Issuing a Claim or Insolvency?

If the amount of the debt is under £750, including any contractual interest or late payment interest and compensation, then you can only issue a claim in the County Courts.

If the amount of the debt is over £750 then you have the option to either commence insolvency proceedings or commence a claim in the County or High Courts.

Commencing a Claim

  • Advantages
    • The costs of commencing a claim are fixed and comparatively low compared to the amount of the debt;
    • Most of the costs incurred are capable of being recovered from the debtor;
    • Once Judgment has been obtained there are a range of enforcement options:
    • Many debtors do not want a county court judgment (CCJ) against them and will often pay;
    • Where a debtor is delaying and refusing to pay, issuing a claim ensures that the debtor is subject to the Court’s compulsory timetable.
  • Disadvantages
    • You need to obtain a Judgment before you can undertake any enforcement action against the debtor;
    • A debtor may not be deterred by the threat of a CCJ;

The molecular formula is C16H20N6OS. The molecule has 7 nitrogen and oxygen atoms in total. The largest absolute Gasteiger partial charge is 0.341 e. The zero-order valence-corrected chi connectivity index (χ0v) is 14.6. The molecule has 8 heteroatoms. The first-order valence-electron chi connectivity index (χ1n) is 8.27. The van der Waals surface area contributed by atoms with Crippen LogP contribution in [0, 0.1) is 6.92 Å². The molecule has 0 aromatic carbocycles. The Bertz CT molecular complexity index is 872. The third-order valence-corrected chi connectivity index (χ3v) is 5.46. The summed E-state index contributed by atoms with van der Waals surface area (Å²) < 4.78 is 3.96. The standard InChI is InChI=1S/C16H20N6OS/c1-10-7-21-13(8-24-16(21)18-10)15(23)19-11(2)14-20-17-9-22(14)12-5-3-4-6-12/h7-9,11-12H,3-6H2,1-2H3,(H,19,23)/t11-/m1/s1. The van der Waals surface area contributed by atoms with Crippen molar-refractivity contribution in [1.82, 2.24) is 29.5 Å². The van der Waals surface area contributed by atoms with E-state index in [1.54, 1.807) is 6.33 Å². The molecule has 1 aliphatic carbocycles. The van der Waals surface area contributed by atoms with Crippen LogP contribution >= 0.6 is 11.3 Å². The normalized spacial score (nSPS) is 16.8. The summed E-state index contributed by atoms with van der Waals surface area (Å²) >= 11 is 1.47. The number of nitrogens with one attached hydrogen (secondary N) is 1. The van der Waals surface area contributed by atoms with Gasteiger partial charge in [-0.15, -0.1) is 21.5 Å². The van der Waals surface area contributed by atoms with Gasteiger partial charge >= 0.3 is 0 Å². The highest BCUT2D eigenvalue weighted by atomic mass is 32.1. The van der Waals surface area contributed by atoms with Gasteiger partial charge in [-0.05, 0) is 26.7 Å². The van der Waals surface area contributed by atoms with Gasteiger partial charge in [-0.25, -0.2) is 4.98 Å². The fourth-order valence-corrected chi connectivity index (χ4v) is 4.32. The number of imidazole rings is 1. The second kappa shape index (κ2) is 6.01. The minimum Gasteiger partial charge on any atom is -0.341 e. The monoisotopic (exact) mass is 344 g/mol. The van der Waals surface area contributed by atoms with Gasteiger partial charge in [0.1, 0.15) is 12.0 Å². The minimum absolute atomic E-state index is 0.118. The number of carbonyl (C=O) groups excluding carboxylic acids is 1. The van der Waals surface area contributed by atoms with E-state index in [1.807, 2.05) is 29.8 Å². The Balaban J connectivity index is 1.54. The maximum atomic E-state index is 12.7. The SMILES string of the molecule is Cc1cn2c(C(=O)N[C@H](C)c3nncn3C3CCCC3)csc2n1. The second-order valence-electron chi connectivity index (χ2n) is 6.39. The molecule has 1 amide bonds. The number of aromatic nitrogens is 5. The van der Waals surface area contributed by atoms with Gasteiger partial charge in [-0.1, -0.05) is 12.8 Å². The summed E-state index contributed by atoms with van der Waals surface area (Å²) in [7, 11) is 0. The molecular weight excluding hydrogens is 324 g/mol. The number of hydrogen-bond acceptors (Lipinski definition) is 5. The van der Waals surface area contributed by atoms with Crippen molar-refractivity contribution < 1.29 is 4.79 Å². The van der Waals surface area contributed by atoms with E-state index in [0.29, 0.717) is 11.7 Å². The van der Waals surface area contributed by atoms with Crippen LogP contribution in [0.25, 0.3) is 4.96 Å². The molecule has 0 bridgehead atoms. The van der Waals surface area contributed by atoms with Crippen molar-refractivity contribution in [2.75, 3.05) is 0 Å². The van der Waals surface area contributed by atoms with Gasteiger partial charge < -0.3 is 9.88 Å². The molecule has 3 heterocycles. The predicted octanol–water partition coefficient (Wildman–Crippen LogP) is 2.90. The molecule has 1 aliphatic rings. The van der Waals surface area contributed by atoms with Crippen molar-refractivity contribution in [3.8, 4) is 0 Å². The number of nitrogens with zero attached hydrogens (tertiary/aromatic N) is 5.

• If the debtor has no money or ability to pay the debt then a Judgment is unlikely to be enforced and may not be worth “the paper it’s printed on”.

Commencing Insolvency Proceedings

  • Advantages
    • It is likely to concentrate the debtor’s mind immediately of the threat of winding up their business or making them bankrupt. The consequences of becoming insolvent are far reaching and last for a number of years;
    • A debtor who wishes to remain in business will often find the money which previously was not available to them (or claimed to be available to them);
    • The public advertisement of a Petition can be a powerful deterrent to further delay.
  • Disadvantages
    • They may only be used when there is no dispute;
    • More expensive than issuing a claim;
    • There is a two stage procedure for bankruptcy because a statutory demand is always needed. The costs of the statutory demand are not always recoverable if the debtor then pays;
    • The debtor’s ability to pay will be affected once a petition is presented. The publishing of a petition is likely to affect a debtor’s credit rating and result in their bank accounts and credit accounts being frozen;
    • You do not have complete control of insolvency proceedings once a petition has been presented.

Which method should you use?

The normal procedure where a debt is outstanding would be to:

  • Issue a Claim in the County or High Court;
  • Obtain a Judgment;
  • Instruct a High Court Enforcement Officer/bailiff or take the necessary enforcement action; and
  • Only if those steps fail, then consider whether insolvency would be an appropriate method of enforcement.

Where the level of the debt is much higher, and where there is either no defence or the debt has been accepted as being due, then insolvency proceedings may be appropriate as a first resort.

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